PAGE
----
Should Building Up Your Emergency Fund be Top Priority?

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Should Building Up Your Emergency Fund be Top Priority?

It seems like common sense that, in addition to your various savings and investments accounts, you set aside money specifically for use in the case of an emergency. Most commonly people think of these funds as a safety net should they or their partner become unemployed. While most financial advisers can agree that an emergency fund is a necessity, there are some differences in the details, such as how much you should have on hand and what you should prioritize when building up your reserve.

In this infographic from Two Cents, they recommend having enough money to cover three to six months’ worth of expenses on hand and that this should be your first priority above everything else. Similarly, Suze Orman controversially announced that she also thought building your emergency fund was job one saying, “If you have an unpaid credit card balance [and] not much saved up in emergency savings, I need you to listen up. My advice has changed. I want you to only pay the minimum due on your credit card balance, and instead, make it your top priority to build as much of an emergency cash fund as you can.” Additionally, Orman advises that your emergency fund be able to cover expenses for eight months — a realistic amount of time it could take an unemployed worker to secure a new job.

On the other hand, some say that having six months’ worth of funds saved up is excessive. Additionally, these voices argue that such money could be put to better use as an investment instead of hiding under your mattress. Two Cents spoke to Andrew from the site Living Rich Cheaply about the matter and Andrew’s conclusion was, “While you should probably keep some money in a safe place, such as a savings account, six months living expenses seems a bit excessive. I’d prefer to have more of my money invested in a mix of stocks and bonds.”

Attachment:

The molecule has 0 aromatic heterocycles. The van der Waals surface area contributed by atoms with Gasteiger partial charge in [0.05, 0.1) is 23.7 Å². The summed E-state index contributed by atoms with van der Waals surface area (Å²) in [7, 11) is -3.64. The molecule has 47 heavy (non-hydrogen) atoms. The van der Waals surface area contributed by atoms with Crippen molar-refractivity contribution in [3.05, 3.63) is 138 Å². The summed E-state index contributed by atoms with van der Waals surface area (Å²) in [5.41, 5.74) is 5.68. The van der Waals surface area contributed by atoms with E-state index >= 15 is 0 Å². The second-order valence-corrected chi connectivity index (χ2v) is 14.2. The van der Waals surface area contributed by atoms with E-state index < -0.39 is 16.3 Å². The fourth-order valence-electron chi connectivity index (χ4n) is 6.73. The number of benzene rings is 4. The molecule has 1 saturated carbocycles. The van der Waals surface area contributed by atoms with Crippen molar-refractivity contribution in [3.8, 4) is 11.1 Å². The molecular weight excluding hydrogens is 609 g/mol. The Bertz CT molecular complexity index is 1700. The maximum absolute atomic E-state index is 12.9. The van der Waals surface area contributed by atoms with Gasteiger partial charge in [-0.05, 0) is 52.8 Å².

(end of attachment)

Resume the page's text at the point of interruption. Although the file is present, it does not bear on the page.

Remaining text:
Given this conflicting advice the reality is the amount you keep on hand varies depending on your situation. For example, if you have no debt, are well insured, and have multiple incomes in your household, keeping less of a reserve of hand for emergencies may be perfectly reasonable. For those people maximizing their investments now and selling some of their stocks or tapping into their home’s equity in order to get by temporarily if trouble hits makes sense. The odds of a disaster striking compared to the likelihood of missed income from excessively conservative saving is a risk worth taking.

On the other hand if your job isn’t secure, you have health issues, or you have high fixed monthly expenses, then having a minimum of six months savings makes sense. You may lose some investment income but that is far better than losing everything to a bout of extended unemployment or a long term hospital stay.

While there’s no clear consensus when it comes to emergency funds, the truth is that you should have some savings to fall back on should hard times hit. How much you keep on hand, how you prioritize saving it, and how to you access it will depend on your personal financial situation and what cutbacks you’d be able to make in order to weather any financial storms. Ultimately having an emergency fund of some sort is a must; like they say, hope for the best and plan for the worst.

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Author

Jonathan Dyer

I'm a small town guy living in Los Angeles looking to make solid financial decisions. I write for a number of finance websites, including HuffingtonPost and Business2Community. I founded DyerNews.com in 2015 to focus on personal finance and the emerging FinTech markets.

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